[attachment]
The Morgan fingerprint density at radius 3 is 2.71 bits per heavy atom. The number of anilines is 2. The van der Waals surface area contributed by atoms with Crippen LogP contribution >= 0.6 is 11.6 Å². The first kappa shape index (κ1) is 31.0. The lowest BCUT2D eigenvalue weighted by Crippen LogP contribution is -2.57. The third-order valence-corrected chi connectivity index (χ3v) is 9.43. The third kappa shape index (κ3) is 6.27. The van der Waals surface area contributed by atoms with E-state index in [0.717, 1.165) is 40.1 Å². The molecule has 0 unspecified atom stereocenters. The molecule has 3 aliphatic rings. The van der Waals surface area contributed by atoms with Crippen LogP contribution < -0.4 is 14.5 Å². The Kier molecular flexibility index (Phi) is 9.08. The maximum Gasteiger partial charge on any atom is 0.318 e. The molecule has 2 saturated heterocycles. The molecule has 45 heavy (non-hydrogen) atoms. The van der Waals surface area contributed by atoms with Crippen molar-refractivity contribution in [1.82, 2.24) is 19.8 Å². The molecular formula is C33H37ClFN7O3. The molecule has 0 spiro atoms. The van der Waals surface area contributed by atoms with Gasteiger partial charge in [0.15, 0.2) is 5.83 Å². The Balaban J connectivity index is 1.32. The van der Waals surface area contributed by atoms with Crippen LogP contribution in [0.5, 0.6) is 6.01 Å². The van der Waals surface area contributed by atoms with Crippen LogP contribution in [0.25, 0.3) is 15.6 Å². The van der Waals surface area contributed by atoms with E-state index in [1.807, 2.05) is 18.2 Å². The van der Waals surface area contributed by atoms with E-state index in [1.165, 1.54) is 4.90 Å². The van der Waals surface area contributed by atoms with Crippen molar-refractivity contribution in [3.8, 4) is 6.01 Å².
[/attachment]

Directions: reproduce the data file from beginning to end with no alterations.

The Morgan fingerprint density at radius 3 is 2.71 bits per heavy atom. The number of anilines is 2. The van der Waals surface area contributed by atoms with Crippen LogP contribution >= 0.6 is 11.6 Å². The first kappa shape index (κ1) is 31.0. The lowest BCUT2D eigenvalue weighted by Crippen LogP contribution is -2.57. The third-order valence-corrected chi connectivity index (χ3v) is 9.43. The third kappa shape index (κ3) is 6.27. The van der Waals surface area contributed by atoms with E-state index in [0.717, 1.165) is 40.1 Å². The molecule has 0 unspecified atom stereocenters. The molecule has 3 aliphatic rings. The van der Waals surface area contributed by atoms with Crippen LogP contribution < -0.4 is 14.5 Å². The Kier molecular flexibility index (Phi) is 9.08. The maximum Gasteiger partial charge on any atom is 0.318 e. The molecule has 2 saturated heterocycles. The molecule has 45 heavy (non-hydrogen) atoms. The van der Waals surface area contributed by atoms with Crippen molar-refractivity contribution in [1.82, 2.24) is 19.8 Å². The molecular formula is C33H37ClFN7O3. The molecule has 0 spiro atoms. The van der Waals surface area contributed by atoms with Gasteiger partial charge in [0.15, 0.2) is 5.83 Å². The Balaban J connectivity index is 1.32. The van der Waals surface area contributed by atoms with Crippen LogP contribution in [0.5, 0.6) is 6.01 Å². The van der Waals surface area contributed by atoms with Crippen LogP contribution in [0.25, 0.3) is 15.6 Å². The van der Waals surface area contributed by atoms with E-state index in [1.807, 2.05) is 18.2 Å². The van der Waals surface area contributed by atoms with E-state index in [1.165, 1.54) is 4.90 Å². The van der Waals surface area contributed by atoms with Crippen molar-refractivity contribution in [3.8, 4) is 6.01 Å².